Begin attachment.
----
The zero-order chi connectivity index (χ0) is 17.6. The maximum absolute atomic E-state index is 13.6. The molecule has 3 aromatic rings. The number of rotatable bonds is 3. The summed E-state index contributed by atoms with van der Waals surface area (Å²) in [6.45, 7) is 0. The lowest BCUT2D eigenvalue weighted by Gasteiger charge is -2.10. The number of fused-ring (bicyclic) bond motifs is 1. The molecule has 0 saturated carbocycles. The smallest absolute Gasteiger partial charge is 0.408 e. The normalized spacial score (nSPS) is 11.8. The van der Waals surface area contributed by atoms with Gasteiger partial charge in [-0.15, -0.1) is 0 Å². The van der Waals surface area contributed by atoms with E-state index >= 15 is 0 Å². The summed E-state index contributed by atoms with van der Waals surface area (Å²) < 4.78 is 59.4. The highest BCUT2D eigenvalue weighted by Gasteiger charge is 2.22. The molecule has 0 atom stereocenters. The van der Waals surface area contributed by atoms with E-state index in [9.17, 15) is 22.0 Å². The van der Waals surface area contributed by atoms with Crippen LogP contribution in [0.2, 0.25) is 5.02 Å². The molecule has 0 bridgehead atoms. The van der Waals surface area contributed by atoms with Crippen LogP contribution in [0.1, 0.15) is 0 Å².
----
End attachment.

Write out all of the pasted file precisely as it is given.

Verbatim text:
The zero-order chi connectivity index (χ0) is 17.6. The maximum absolute atomic E-state index is 13.6. The molecule has 3 aromatic rings. The number of rotatable bonds is 3. The summed E-state index contributed by atoms with van der Waals surface area (Å²) in [6.45, 7) is 0. The lowest BCUT2D eigenvalue weighted by Gasteiger charge is -2.10. The number of fused-ring (bicyclic) bond motifs is 1. The molecule has 0 saturated carbocycles. The smallest absolute Gasteiger partial charge is 0.408 e. The normalized spacial score (nSPS) is 11.8. The van der Waals surface area contributed by atoms with Gasteiger partial charge in [-0.15, -0.1) is 0 Å². The van der Waals surface area contributed by atoms with E-state index >= 15 is 0 Å². The summed E-state index contributed by atoms with van der Waals surface area (Å²) < 4.78 is 59.4. The highest BCUT2D eigenvalue weighted by Gasteiger charge is 2.22. The molecule has 0 atom stereocenters. The van der Waals surface area contributed by atoms with E-state index in [9.17, 15) is 22.0 Å². The van der Waals surface area contributed by atoms with Crippen LogP contribution in [0.2, 0.25) is 5.02 Å². The molecule has 0 bridgehead atoms. The van der Waals surface area contributed by atoms with Crippen LogP contribution in [0.1, 0.15) is 0 Å².